Last Sunday my brother had his 40th birthday lunch in an Italian restaurant. As our starters arrived, I glanced across to the table next to us and spotted a young woman who I’m pretty sure was suffering from anorexia.
I hate writing that – “pretty sure was suffering from anorexia”. As though thin women aren’t constantly being over-diagnosed by ignorant observers who know nothing about the inner lives and fears of others. Celebrity magazines are the worst for this; one week a young starlet is in “size zero hell” (usually because she’s breathed in while wearing a bikini), while the next she’s “flaunting her curves” (having breathed out again). I don’t want to make these pathetic, faux-concerned assessments of others, especially since, when I was anorexic, I was paranoid that everyone else in the entire world had an eating disorder, too (at least I think I was paranoid). All the same, something about this particular woman really struck me. It was her face rather than her body. Pinched and haunted-looking. Her eyes looked so dead. She seemed so lonely amidst all the food and conversation. She looked cold and scared, and it reminded me of a fear that sometimes I’m able to forget. And then her order arrived. It wasn’t quite as she’d expected it to be. She questioned the waiter, her voice rising, this mix of nervousness – she didn’t want to cause a fuss – and terror – she had to say something, absolutely had to. I was afraid she’d cause a scene but she didn’t, eventually backing down. She ate only the garnish of a meal that perhaps she’d been planning for several days. Throughout it all her hollowed-out hands were shaking.
It is hard – perhaps impossible – to convey what being anorexic is really like. There are plenty of autobiographies written by anorexics, but I tend to avoid them. The impulse to write one in order to educate others might well be sincere, but I’ve always found something amiss in the execution. I can’t help detecting another urge – a desire to keep the disease alive, to immortalise extreme thinness in print. And because when you’re reading these books you can’t actually feel the hunger and cold and sheer isolation, it draws you in. Whatever nightmares are being described, they never sound all that bad, not when emaciation is the reward.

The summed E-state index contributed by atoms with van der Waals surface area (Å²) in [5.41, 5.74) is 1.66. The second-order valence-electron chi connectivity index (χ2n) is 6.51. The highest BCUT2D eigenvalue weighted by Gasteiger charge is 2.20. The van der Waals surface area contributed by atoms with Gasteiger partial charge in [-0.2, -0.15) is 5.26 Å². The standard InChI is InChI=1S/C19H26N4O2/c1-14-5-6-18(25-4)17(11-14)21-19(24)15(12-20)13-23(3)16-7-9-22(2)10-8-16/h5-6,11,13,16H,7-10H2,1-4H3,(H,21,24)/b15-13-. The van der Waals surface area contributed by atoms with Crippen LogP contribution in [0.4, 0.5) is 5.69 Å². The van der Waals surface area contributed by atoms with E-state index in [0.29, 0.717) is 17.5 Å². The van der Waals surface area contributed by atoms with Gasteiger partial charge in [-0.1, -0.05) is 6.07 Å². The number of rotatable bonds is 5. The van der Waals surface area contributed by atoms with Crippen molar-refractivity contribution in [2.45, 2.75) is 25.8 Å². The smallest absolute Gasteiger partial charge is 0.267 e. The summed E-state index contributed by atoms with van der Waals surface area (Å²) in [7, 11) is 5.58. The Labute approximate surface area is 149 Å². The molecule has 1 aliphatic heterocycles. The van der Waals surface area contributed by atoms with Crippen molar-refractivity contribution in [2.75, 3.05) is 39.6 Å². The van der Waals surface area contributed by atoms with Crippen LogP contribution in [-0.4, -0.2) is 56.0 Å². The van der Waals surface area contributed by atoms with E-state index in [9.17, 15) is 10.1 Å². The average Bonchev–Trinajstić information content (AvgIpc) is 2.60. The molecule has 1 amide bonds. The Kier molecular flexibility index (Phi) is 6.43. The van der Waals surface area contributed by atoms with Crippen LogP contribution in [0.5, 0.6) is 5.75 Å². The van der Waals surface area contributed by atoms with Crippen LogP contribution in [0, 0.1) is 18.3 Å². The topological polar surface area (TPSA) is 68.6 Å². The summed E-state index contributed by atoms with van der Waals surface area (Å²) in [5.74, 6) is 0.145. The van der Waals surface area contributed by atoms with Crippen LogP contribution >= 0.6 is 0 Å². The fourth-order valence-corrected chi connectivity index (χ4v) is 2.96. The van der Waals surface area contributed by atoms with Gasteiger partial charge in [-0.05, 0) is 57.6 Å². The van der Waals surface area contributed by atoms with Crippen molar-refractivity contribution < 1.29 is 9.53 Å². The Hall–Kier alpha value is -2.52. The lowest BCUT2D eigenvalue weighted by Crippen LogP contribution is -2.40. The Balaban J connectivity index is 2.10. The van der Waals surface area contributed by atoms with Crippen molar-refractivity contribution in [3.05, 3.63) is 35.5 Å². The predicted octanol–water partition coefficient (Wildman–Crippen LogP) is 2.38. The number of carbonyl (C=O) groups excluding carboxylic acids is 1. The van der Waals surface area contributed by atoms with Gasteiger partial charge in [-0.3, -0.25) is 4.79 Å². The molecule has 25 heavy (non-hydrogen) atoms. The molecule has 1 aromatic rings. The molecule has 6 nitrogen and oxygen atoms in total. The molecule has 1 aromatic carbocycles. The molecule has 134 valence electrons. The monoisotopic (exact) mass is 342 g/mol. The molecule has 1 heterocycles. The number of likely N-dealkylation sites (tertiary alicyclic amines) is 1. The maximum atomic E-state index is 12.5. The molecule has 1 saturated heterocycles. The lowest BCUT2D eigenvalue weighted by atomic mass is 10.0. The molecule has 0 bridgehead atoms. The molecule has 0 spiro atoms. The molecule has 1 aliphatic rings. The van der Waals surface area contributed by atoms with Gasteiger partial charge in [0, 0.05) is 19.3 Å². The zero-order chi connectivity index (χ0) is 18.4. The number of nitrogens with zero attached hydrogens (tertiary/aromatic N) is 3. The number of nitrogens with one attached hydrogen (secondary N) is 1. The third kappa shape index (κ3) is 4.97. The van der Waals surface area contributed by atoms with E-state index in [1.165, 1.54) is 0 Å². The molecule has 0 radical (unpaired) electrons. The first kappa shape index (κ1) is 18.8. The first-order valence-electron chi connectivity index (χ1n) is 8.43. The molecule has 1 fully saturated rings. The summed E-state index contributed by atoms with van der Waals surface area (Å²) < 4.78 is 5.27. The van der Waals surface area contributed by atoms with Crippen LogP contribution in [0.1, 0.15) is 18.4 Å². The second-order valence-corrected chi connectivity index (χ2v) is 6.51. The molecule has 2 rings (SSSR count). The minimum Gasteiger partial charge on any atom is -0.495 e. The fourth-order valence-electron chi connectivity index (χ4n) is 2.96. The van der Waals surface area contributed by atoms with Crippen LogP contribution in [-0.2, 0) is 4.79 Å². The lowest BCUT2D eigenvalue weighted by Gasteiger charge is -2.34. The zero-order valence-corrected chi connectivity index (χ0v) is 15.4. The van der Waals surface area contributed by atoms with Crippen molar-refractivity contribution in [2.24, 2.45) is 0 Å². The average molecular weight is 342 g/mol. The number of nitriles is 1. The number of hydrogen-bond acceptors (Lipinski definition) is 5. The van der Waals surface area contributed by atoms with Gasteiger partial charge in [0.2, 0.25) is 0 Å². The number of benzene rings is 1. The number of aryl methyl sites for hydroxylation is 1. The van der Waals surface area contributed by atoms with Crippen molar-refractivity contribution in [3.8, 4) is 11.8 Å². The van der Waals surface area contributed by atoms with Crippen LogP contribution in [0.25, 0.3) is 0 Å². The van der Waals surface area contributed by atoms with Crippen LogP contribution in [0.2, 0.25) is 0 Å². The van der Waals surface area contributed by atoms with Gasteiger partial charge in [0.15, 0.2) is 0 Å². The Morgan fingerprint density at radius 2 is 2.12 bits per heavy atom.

Yesterday Lady Gaga – who has put on weight! – posted a picture of herself on her Little Monsters site with the caption “bulimia and anorexia since I was 15”. The picture – herself unadorned in underwear – and her urge to respond so personally to tabloid attacks impress me. There’s an immediacy that one doesn’t usually find in “my pop star eating disorder hell” retorts. Usually all one has are words. Bulimic, anorexic, pop star, singer. How many people who haven’t been there understand? How many people can imagine someone like Gaga hunched over a backstage toilet, one hand tooth-marked, smeared with vomit and bile? Or praying for an interview to end before the laxative overdose kicks in? Or posing in a meat dress but thinking only of the next can of diet coke, the next piece of chewing gum, and how long these things can be made to last? (I’ll be honest – I haven’t a sodding clue what the pop star lifestyle is like – but I do know what it’s like to have anorexia and bulimia. I can’t imagine superstardom can do anything to take away the mundanity and humiliation.)
I haven’t always been a fan of Lady Gaga. I don’t think her music is particularly original. Her eccentricity has always seemed a bit too stage managed to me. And then there’s that mega-annoying chapter comparing her and Jordan in Caitlin Moran’s How To Be A Woman (not that that’s Gaga’s fault, but still – it really rubbed me up the wrong way). Even so, the way in which she’s positioned herself against the tabloids and their mocking – shown herself in a way which is apparently “unflattering” and invited others to do so, called for a “Body Revolution”, told others not to feel ashamed – has actually really touched me. I have joined her Little Monsters site and honestly, the way in which she’s challenged people for their lack of compassion while remaining willing to expose herself has made me feel better about myself, and it seems to be having this effect on others, too (as in they feel better about themselves, not about me. But they’re welcome to do that, too). Little Monsters actually feels like a very safe, humane space, in which human flesh isn’t hated simply for being there. In the mainstream media such a thing is rare.
I hope that the woman whom I saw on Sunday can feel free and happy, however she looks. I hope other people – those who “don’t look ill” but who nevertheless wage war on themselves and their “curves” – can achieve that feeling of freedom, too. I know that I am not fully there myself yet. Still, if slightly naff, hero-worshipping but surprisingly sincere pop star websites prove helpful in getting me to where I want to be, I’m sure as hell going to use them.